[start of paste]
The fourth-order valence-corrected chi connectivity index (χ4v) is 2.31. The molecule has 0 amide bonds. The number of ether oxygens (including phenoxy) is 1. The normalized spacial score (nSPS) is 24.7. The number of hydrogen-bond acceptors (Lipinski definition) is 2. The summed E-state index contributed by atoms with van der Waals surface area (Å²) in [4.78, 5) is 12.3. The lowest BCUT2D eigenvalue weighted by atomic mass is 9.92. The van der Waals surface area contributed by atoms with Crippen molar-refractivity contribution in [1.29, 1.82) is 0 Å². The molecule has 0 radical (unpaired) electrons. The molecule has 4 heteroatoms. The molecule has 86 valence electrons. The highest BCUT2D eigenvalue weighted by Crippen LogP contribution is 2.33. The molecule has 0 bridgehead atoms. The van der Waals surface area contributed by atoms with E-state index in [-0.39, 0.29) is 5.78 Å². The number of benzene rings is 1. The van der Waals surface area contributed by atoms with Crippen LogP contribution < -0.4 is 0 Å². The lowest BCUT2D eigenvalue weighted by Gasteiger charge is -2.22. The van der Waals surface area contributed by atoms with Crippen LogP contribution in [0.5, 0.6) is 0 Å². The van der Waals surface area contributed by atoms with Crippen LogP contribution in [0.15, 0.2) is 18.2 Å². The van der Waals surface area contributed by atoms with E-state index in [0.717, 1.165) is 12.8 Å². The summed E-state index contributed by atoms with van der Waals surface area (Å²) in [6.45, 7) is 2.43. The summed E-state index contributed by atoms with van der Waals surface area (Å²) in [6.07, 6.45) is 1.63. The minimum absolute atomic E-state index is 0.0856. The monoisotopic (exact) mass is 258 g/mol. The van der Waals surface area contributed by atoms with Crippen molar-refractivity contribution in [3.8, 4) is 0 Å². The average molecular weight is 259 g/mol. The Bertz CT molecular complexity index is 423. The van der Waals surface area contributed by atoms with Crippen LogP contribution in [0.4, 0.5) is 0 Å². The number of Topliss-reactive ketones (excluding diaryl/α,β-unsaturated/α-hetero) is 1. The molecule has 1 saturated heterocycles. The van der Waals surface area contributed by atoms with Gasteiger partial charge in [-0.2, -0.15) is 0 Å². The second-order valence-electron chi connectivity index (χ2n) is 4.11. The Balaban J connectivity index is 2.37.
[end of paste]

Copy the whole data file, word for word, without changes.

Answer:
The fourth-order valence-corrected chi connectivity index (χ4v) is 2.31. The molecule has 0 amide bonds. The number of ether oxygens (including phenoxy) is 1. The normalized spacial score (nSPS) is 24.7. The number of hydrogen-bond acceptors (Lipinski definition) is 2. The summed E-state index contributed by atoms with van der Waals surface area (Å²) in [4.78, 5) is 12.3. The lowest BCUT2D eigenvalue weighted by atomic mass is 9.92. The van der Waals surface area contributed by atoms with Crippen molar-refractivity contribution in [1.29, 1.82) is 0 Å². The molecule has 0 radical (unpaired) electrons. The molecule has 4 heteroatoms. The molecule has 86 valence electrons. The highest BCUT2D eigenvalue weighted by Crippen LogP contribution is 2.33. The molecule has 0 bridgehead atoms. The van der Waals surface area contributed by atoms with E-state index in [-0.39, 0.29) is 5.78 Å². The number of benzene rings is 1. The van der Waals surface area contributed by atoms with Crippen LogP contribution < -0.4 is 0 Å². The lowest BCUT2D eigenvalue weighted by Gasteiger charge is -2.22. The van der Waals surface area contributed by atoms with Crippen LogP contribution in [0.5, 0.6) is 0 Å². The van der Waals surface area contributed by atoms with Crippen LogP contribution in [0.15, 0.2) is 18.2 Å². The van der Waals surface area contributed by atoms with E-state index in [0.717, 1.165) is 12.8 Å². The summed E-state index contributed by atoms with van der Waals surface area (Å²) in [6.45, 7) is 2.43. The summed E-state index contributed by atoms with van der Waals surface area (Å²) in [6.07, 6.45) is 1.63. The minimum absolute atomic E-state index is 0.0856. The monoisotopic (exact) mass is 258 g/mol. The van der Waals surface area contributed by atoms with Crippen molar-refractivity contribution in [3.8, 4) is 0 Å². The average molecular weight is 259 g/mol. The Bertz CT molecular complexity index is 423. The van der Waals surface area contributed by atoms with Crippen LogP contribution in [0.4, 0.5) is 0 Å². The number of Topliss-reactive ketones (excluding diaryl/α,β-unsaturated/α-hetero) is 1. The molecule has 1 saturated heterocycles. The van der Waals surface area contributed by atoms with Gasteiger partial charge in [-0.2, -0.15) is 0 Å². The second-order valence-electron chi connectivity index (χ2n) is 4.11. The Balaban J connectivity index is 2.37.